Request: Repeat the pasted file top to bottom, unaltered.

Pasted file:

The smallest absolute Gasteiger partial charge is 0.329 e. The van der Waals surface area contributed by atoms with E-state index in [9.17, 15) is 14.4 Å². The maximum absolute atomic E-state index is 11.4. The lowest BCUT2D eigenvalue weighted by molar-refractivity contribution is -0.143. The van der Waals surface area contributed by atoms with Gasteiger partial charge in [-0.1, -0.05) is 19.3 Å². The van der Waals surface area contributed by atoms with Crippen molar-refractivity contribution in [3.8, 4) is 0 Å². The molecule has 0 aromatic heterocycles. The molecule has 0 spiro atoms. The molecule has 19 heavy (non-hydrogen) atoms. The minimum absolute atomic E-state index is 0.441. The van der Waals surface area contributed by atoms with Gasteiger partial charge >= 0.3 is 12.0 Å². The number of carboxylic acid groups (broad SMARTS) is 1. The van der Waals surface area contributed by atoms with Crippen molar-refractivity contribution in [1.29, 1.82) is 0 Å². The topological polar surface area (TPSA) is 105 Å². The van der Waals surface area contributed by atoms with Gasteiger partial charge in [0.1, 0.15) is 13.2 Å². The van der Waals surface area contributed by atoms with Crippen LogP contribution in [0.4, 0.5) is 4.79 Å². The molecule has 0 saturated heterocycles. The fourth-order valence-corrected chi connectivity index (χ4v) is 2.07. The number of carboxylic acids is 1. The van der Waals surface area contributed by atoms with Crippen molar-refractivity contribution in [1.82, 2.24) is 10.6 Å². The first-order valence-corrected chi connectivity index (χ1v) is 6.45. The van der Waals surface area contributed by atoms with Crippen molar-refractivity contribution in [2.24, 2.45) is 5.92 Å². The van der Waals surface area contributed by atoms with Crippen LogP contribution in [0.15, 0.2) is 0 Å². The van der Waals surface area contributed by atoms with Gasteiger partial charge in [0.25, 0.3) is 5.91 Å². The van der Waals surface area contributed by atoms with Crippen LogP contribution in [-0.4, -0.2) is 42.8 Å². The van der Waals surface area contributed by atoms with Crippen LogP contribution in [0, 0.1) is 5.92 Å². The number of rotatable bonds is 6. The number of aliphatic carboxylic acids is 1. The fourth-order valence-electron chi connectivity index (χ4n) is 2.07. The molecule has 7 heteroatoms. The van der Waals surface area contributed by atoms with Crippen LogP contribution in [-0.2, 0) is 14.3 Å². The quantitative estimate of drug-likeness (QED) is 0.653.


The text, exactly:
The smallest absolute Gasteiger partial charge is 0.329 e. The van der Waals surface area contributed by atoms with E-state index in [9.17, 15) is 14.4 Å². The maximum absolute atomic E-state index is 11.4. The lowest BCUT2D eigenvalue weighted by molar-refractivity contribution is -0.143. The van der Waals surface area contributed by atoms with Gasteiger partial charge in [-0.1, -0.05) is 19.3 Å². The van der Waals surface area contributed by atoms with Crippen molar-refractivity contribution in [3.8, 4) is 0 Å². The molecule has 0 aromatic heterocycles. The molecule has 0 spiro atoms. The molecule has 19 heavy (non-hydrogen) atoms. The minimum absolute atomic E-state index is 0.441. The van der Waals surface area contributed by atoms with Gasteiger partial charge >= 0.3 is 12.0 Å². The number of carboxylic acid groups (broad SMARTS) is 1. The van der Waals surface area contributed by atoms with Crippen molar-refractivity contribution in [1.29, 1.82) is 0 Å². The topological polar surface area (TPSA) is 105 Å². The van der Waals surface area contributed by atoms with Gasteiger partial charge in [0.1, 0.15) is 13.2 Å². The van der Waals surface area contributed by atoms with Crippen LogP contribution in [0.4, 0.5) is 4.79 Å². The molecule has 0 saturated heterocycles. The fourth-order valence-corrected chi connectivity index (χ4v) is 2.07. The number of carboxylic acids is 1. The van der Waals surface area contributed by atoms with Crippen molar-refractivity contribution in [1.82, 2.24) is 10.6 Å². The first-order valence-corrected chi connectivity index (χ1v) is 6.45. The van der Waals surface area contributed by atoms with Crippen molar-refractivity contribution in [2.24, 2.45) is 5.92 Å². The van der Waals surface area contributed by atoms with Crippen LogP contribution in [0.15, 0.2) is 0 Å². The van der Waals surface area contributed by atoms with Gasteiger partial charge in [0.25, 0.3) is 5.91 Å². The van der Waals surface area contributed by atoms with Crippen LogP contribution in [-0.4, -0.2) is 42.8 Å². The van der Waals surface area contributed by atoms with Crippen LogP contribution in [0, 0.1) is 5.92 Å². The number of rotatable bonds is 6. The number of aliphatic carboxylic acids is 1. The fourth-order valence-electron chi connectivity index (χ4n) is 2.07. The molecule has 7 heteroatoms. The van der Waals surface area contributed by atoms with Crippen LogP contribution in [-0.2, 0) is 14.3 Å². The quantitative estimate of drug-likeness (QED) is 0.653.